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Mozart was fascinated by the magic of the theater. In
all, he composed twenty operas. Eight are of the type
called Italian opera seria, seven opera buffa, and five
are of a type called Singspiel—a German light comic
opera with spoken dialogue.
During his mature period in Vienna, Mozart composed
three masterpieces: Le nozze di Figaro (1786), Don
Giovanni (1787), and Così fan tutte (1790). Each is
an opera buffa but each has newly serious tone. The
librettist for all three was Lorenzo da Ponte.
Lorenzo da Ponte (1749-1838) was born of an Italian
Jewish family but became a Catholic priest. As part of his
training in a Catholic seminary, da Ponte became an expert
in classical languages and Italian poetry. In the 1780s he
served as the official librettist for Emperor Joseph II in
Vienna. After Mozart’s death, da Ponte’s fortunes declined,
and he made his way to London and then the United States,
where he became the first professor of Italian at Columbia
Le nozze di Figaro (The Marriage of Figaro) is based
on a play by French playwright Beaumarchais. In it
an honest manservant (Figaro) outwits a philandering,
mostly dishonest nobleman (Count Almaviva).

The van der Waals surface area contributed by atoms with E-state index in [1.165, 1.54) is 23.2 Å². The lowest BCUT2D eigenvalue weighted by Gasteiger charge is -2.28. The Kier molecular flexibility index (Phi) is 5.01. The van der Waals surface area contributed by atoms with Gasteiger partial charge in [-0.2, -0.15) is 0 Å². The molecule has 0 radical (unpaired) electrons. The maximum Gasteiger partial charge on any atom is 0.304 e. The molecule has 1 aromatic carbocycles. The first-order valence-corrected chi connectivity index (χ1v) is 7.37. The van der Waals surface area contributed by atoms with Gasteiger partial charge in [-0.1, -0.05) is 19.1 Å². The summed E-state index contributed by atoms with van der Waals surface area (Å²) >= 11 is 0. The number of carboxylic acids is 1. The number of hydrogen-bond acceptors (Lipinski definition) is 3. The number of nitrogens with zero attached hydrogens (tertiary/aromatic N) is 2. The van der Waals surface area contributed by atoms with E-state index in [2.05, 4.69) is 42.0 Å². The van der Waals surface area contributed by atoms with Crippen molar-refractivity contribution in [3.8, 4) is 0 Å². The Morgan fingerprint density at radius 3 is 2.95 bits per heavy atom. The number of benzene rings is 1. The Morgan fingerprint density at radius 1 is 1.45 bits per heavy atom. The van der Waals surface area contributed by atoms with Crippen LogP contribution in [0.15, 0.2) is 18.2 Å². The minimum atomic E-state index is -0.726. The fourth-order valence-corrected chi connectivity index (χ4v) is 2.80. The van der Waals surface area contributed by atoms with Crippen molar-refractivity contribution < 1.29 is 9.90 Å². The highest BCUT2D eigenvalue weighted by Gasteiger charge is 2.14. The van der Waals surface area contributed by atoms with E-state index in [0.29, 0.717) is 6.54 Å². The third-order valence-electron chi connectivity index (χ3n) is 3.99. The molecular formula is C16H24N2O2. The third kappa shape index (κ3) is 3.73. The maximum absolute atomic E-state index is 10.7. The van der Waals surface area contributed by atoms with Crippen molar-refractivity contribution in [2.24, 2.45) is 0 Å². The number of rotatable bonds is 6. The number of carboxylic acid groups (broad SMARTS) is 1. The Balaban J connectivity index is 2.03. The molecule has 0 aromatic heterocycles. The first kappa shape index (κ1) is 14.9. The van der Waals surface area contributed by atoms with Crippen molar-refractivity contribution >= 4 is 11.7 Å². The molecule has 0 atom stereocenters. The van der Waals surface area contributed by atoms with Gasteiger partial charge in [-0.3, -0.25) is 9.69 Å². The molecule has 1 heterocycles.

Because it depicted the nobility as ignoble,
Beaumarchais’s play was at first banned in France and
soon in the Holy Roman Empire as well. Mozart and
da Ponte toned down the anti-artistocracy element of
the play, and Emperor Joseph II allowed them to
present the subject as an opera.
The title character in Le nozze di Figaro is Figaro,
manservant to Count Almaviva. The stalwart but
sometimes conniving Figaro spends most of the opera
trying to outwit the count. In his aria “Se vuol
ballare” (“If you want to dance”) Figaro declares that
if the count chooses to fool around, he (Figaro) will
call the tune.
The victim in Le nozze di Figaro is the count’s wife
(Countess Rosina) who is wounded by her husband’s
womanizing. Mozart shows her constancy and noble
stature in the aria “Porgi, amor” (“Bring, love”) as he
assigns the countess long, graceful vocal lines. In
general, there are few da capo arias and little in the
way of showy, coloratura singing in Le nozze di
The American soprano Renée Fleming
of Rochester, New York, singing the role of Countess Almaviva
The adolescent figure Cherubino is a source of
complication for everyone in Le nozze di Figaro. His
youthful heart is constantly in flux, and he is uncertain
about the true nature of love. In his deceptively
simple aria “Voi, che sapete” (“You ladies who know”)
he asks the ladies of the court to tell him about love.
The part of adolescent Cherubino was intended by
Mozart to be sung by a woman dressed as a young
man. It is thus called a trouser role.
Mozart begins his aria “Voi, che sapete” with an instrumental introduction
fashioned as antecedent (A) and consequent (B) phrases. When the voice of
Cherubino enters he/she inserts a new four-bar phrase between the first two.
This aria is a fine example of Mozart’s capacity to write music that is sublimely